Hi Alisa Mendez!
The project you're working on sounds awesome and ambitious. The details for building a wireless glove are here: http://littlebits.cc/projects/animatronic-hand , but its not available for purchase. The glove basically just detects still finger positions and so wouldn't help much measuring the force of a basketball through.
Getting to all your questions one by one:
I can't say when an accelerometer bit will be released, and unfortunately it is really necessary to begin predicting the ballistics of the ball.
You can definitely use the Arduino bit to display curves on a computer, either doing the calculation on the Arduino or computer. It will be easiest to start with a programming environment called Processing [ https://www.processing.org/ ], or possibly Scratch [ http://littlebits.cc/projects/littlebits-meets-scratch ].
Here is a good example project to start displaying data from the Arduino using Processing: http://littlebits.cc/projects/lissajous-figures
Another approach would be to 'reverse' your project... You could have a Processing sketch display the ideal parabola between the ball and the basket, changing the height of the shooter and the other variables you mentioned in the program.
You could also use pressure sensors and the Arduino to record data during a throw, give that data to Processing, and then mark whether the throw was a success. By repeating, saving, and averaging the pressure sensor data you could build up a subjective profile for each shooter which could help predict future successful shots without needing to know absolute numbers like force, the weight of the basketball, the spin of the basketball, the velocity of the wind, etc. A surprising number of technologies [ e.g. robots, rockets, email filters ] are more 'machine learning' than pre-calculated physics because all the little details, like aerodynamics, that can make big differences.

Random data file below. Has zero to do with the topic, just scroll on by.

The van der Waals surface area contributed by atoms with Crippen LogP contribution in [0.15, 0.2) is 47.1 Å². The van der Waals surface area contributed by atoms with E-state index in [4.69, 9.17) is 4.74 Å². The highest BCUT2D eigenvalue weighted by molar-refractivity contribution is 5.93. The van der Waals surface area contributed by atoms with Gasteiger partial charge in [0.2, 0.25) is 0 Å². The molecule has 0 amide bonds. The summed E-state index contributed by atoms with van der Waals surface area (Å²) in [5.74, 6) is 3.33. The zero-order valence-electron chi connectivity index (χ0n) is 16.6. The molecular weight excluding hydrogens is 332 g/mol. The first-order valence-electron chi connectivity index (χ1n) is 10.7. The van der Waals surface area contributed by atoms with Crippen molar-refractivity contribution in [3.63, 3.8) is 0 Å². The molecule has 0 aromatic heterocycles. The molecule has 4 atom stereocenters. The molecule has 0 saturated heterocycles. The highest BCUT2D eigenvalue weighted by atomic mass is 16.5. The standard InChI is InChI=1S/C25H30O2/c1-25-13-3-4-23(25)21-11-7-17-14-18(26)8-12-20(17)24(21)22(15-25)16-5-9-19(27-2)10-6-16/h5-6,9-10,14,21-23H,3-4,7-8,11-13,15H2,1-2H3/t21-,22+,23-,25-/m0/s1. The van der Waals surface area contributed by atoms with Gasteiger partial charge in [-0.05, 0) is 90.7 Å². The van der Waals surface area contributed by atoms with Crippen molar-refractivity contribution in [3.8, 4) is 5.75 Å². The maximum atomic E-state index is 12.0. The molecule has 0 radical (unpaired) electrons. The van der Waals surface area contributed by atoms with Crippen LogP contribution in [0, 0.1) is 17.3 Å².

Thinking of sensor bits you could put near the rim/hoop, I'd suggest pressure, motion, or a light sensor. You can definitely put either a wireless receiver or transmitter there too. Each wireless transmitter has three inputs which work like radio stations, with the wireless receivers 'tuning in' to those three stations. Any wireless receivers near the transmitters will pick up the three signals, just like two people listening to same radio station on two boomboxes.
Its been a long reply, but I didn't want to leave your questions unanswered.